Miscommunication can contribute a lot to workplace conflict. But with the space to express their needs, parties can work together to solve problems jointly and clearly.
Examples of Mediation In the Workplace
Workplace mediation is best used to solve interpersonal conflicts, complaints and grievances. Early intervention is ideal for preventing an issue from escalating, but that’s not to say it can’t help fix historically strained working relationships.
Here are some examples of when mediation in the workplace can be used effectively:
Most people will experience the problem of a personality clash at some point in their careers. Workplace mediation can be used in this instance to allow both parties to air their views in a constructive way.
The mediator can help identify points of agreement and disagreement, which may be enough to allow both parties to accept each other and move on. The mediator can also assess if alternate working arrangements need to be made and determine whether the issue really is just a personality clash or part of a wider conduct issue.
Giving parties the opportunity to self-reflect and see the other side is why mediation in the workplace is so great for solving communication breakdowns. We often only see things from our own perspective, and if caught early, a well executed mediation process can help put measures in place to avoid further misunderstandings.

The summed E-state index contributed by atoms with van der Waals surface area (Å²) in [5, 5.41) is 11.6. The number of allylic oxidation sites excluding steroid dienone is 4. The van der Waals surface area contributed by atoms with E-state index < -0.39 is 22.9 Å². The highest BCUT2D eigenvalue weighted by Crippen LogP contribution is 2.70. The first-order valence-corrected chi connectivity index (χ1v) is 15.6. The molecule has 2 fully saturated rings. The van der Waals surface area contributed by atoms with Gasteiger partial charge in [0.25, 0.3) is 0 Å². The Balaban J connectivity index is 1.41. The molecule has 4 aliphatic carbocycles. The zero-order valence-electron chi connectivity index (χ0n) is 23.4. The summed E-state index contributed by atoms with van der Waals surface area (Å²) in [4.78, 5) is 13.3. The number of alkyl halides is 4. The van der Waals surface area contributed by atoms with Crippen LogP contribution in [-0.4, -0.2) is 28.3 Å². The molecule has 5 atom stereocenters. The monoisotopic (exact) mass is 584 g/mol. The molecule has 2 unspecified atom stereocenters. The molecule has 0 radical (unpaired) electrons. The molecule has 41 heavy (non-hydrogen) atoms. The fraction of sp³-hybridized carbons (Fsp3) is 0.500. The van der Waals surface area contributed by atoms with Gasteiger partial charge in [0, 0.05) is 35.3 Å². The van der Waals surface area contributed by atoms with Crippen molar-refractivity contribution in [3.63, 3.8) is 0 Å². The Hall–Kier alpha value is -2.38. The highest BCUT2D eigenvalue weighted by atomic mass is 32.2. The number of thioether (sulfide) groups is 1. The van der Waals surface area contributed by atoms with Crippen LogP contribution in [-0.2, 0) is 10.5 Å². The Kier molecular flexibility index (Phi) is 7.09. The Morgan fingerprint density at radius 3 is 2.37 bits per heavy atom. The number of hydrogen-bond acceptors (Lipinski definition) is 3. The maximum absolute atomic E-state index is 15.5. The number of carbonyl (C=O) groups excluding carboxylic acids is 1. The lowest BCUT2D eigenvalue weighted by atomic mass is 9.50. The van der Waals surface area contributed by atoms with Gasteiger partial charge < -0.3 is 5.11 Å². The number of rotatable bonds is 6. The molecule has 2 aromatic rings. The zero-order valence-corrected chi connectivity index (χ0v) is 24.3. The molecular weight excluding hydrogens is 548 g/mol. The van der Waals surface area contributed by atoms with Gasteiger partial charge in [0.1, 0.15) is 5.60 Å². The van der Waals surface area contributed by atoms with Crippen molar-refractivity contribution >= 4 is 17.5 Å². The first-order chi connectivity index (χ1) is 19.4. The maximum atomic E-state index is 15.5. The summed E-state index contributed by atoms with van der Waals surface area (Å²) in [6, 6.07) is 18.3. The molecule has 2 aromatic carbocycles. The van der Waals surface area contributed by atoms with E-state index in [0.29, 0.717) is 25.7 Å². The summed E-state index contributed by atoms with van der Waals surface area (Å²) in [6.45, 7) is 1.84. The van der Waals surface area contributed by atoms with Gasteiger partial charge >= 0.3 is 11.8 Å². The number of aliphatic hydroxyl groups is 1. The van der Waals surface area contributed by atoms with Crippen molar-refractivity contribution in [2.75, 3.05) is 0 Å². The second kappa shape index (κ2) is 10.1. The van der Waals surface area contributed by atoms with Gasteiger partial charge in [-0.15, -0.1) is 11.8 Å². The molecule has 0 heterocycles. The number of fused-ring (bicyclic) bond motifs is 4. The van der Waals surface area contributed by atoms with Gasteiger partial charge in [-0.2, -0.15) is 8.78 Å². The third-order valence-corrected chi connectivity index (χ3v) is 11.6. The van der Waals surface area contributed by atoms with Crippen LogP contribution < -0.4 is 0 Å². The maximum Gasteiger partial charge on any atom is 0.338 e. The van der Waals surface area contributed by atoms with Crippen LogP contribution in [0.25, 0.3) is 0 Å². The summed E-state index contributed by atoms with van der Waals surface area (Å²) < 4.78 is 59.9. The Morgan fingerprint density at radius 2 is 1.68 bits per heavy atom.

Leadership style differences
Not everyone has the same leadership style, nor does everyone respond well to the same management tactics. By having an open forum between two parties about how or why they manage a certain way and suggested alternatives for how an employee might respond better - a better working relationship can be established.
Bullying and harassment
In some cases, bullying and harassment can be mediated. However, the instance should always be assessed properly, and both parties need to genuinely agree before proceeding. Ensure that the level of conflict is only intermediate, there is a capacity and willingness to listen to each other’s perspectives, and that both are ready to move beyond the dispute. It is important to note that any complaints of bullying and harassment at the workplace should be investigated and any potential harm removed before considering mediation.
The Workplace Mediation Process
Depending on the dispute and level of conflict, workplace mediation can be both formal and informal. Managers that have been trained with resolution techniques may be able to mediate team members with low-level issues; however, you can also seek the help of in-house or outsourced HR. Working with our HR agency, our partners are able to access our big-picture thinking, meaning that we can also help companies put strategies in place to develop the culture that conflict is the symptom of.